Veteran Rod Woodson fits like a glove with Raiders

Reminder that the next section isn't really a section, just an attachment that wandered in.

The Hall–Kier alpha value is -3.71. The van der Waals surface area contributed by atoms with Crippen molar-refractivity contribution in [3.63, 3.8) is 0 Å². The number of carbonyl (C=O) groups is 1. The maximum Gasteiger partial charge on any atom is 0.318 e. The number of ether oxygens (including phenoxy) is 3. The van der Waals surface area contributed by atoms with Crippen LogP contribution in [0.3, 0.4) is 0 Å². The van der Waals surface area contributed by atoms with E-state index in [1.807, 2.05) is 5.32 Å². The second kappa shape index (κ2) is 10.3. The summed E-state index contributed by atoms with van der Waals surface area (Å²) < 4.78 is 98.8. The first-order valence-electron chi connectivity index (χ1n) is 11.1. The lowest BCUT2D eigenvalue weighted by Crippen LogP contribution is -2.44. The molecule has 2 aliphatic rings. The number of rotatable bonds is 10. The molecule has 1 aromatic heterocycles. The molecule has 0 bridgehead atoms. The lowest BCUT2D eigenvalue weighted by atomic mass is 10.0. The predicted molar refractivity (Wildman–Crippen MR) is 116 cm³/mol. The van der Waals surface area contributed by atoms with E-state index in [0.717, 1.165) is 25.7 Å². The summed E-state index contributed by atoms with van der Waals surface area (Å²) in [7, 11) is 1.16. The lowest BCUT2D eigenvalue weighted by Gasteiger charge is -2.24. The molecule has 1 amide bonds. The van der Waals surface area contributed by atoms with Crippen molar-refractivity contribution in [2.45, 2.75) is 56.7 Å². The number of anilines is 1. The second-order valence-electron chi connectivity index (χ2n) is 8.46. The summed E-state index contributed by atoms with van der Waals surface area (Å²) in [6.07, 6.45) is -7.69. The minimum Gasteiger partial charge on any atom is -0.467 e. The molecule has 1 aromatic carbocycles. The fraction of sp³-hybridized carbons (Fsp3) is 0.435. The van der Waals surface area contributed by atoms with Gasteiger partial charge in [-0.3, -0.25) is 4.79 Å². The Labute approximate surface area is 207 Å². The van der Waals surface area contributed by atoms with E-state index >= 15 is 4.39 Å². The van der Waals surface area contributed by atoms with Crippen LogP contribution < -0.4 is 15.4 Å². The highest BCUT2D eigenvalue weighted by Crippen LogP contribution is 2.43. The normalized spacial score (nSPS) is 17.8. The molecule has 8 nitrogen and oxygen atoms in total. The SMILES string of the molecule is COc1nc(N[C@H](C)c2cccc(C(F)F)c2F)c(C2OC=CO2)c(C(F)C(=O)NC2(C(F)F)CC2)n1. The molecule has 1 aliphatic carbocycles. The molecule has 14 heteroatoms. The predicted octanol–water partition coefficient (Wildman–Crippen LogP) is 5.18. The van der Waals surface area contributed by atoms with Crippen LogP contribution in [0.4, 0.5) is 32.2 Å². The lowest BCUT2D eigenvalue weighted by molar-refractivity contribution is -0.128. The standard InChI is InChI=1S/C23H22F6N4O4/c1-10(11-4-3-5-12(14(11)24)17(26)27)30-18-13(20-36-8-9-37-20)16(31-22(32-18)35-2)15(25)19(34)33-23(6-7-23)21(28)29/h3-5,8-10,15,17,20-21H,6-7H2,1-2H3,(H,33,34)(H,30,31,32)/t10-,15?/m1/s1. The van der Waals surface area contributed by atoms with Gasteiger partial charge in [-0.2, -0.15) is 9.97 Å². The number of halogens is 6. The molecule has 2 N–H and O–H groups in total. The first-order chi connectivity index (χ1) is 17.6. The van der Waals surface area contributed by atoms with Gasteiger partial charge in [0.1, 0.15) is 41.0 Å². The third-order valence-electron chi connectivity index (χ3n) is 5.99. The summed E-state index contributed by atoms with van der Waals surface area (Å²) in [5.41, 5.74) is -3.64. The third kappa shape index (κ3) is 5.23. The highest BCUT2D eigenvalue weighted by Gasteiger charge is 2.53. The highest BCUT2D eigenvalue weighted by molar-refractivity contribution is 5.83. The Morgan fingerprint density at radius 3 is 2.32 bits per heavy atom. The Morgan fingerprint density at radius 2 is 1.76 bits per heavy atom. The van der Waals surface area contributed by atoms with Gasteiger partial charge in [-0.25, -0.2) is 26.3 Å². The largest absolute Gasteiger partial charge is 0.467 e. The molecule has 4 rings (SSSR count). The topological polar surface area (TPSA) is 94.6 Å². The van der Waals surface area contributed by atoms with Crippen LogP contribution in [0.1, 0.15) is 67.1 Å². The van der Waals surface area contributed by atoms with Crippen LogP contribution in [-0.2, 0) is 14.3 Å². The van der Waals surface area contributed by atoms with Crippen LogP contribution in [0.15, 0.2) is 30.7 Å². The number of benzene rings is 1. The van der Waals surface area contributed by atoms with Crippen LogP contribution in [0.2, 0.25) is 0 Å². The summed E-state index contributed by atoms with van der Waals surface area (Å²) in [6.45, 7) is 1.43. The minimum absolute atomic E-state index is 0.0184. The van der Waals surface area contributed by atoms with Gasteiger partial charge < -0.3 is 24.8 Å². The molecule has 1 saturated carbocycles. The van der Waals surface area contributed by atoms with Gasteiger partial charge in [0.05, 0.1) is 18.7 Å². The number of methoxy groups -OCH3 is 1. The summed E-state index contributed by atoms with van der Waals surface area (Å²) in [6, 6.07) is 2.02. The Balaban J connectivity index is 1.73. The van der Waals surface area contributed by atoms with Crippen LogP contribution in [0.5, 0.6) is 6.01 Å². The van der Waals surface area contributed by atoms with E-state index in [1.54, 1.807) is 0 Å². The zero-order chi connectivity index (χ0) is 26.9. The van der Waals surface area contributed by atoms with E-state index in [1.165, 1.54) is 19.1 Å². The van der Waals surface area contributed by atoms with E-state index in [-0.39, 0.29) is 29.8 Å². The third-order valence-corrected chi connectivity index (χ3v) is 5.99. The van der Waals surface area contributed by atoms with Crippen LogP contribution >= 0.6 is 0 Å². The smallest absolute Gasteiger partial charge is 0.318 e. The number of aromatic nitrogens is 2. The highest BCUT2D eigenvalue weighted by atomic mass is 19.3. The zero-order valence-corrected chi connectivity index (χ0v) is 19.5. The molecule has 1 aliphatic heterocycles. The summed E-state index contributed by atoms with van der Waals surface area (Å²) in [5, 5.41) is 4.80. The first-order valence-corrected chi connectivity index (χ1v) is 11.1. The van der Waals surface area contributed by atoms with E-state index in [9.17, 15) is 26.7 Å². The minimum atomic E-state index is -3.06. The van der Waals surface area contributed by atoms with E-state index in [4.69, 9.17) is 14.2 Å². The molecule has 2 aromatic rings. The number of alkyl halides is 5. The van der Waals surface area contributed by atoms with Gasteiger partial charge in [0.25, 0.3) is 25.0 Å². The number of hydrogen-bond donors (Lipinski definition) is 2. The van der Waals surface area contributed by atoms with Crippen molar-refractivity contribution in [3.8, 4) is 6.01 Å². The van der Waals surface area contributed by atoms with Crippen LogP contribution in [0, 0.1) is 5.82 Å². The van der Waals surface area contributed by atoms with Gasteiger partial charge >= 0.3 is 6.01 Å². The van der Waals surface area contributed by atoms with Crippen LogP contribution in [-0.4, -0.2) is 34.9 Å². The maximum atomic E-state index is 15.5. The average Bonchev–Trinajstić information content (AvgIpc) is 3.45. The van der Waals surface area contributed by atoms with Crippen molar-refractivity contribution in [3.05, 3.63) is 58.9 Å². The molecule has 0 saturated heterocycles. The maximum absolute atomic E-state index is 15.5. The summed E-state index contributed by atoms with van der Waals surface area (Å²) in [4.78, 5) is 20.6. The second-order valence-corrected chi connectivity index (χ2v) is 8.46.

Now, Woodson is the glue of the Oakland deep patrol that is primed for an all-pirate Super Bowl on Sunday against the Tampa Bay Buccaneers. No land lubbers need apply in this ultimate contest of who will walk the plank. For a moment, forget the presence of Jon "Chucky" Gruden, litigious Raiders owner Al Davis, the tattooed rogue's gallery of the Black Hole, grumpy former Ravens lineman Sam Adams, or that this venerable Oakland roster will soon be dismantled because it's anywhere from $34 to $50 million over the salary cap for next season. Let's focus on Woodson. Yes, he's still relevant, vibrant even at age 37. Astounding stuff, really, this career he's forged. Woodson is the member of the NFL's 75th anniversary team and 1990s' All-Decade team who's back in the Pro Bowl again for the 11th time. He holds the marks for most interceptions returned for touchdowns, and interception return yardage. Woodson has defied the hour glass, or in his case a whole library full of calendars. Woodson has managed to intercept eight passes this season, including a 98-yard return for a score, along with 82 tackles and three fumble recoveries. Instead of playing bingo at a retirement facility, Woodson is competing superbly along with other savvy graybeards Jerry Rice, Bill Romanowski, Rich Gannon and Tim Brown. I have to admit I thought that Woodson had lost a step. That was cemented two years ago when the Pittsburgh Steelers' Bobby Shaw dashed past him as if he were standing still on a Kordell Stewart bomb. Not even Ben Johnson on his finest steroids could have recovered as Woodson was duped badly because of his aggressiveness. I figured that night in the Baltimore press box that the end was drawing near. Well, I was wrong. Woodson still has an innate sense for the game and has emerged as the ideal tutor to Charles Woodson and Philip Buchanon. Woodson is gaining on Dick "Night Train" Lane for third on the all-time career interception list. Soon enough, if he ever unlaces his cleats, he'll join Lane in the Hall of Fame in Canton, Ohio. Before the AFC title victory over the Tennessee Titans, Woodson told reporters who believed his epitaph was written after he wrecked his knee, after he left the Steelers, after he left the San Francisco 49ers and, yes, after he departed Baltimore: "Al Davis defied everything that is the norm in the league. He's one of a very few who looks at how good you are, not your birth certificate. Al's history was always that he'd give second chances to the bad guys nobody wanted, to the black sheep of the league. He wants to know if you can fit in, if you can play, and he's not looking much at trends." Here's a trend for you to know: Rod Woodson is still a terrific football player.
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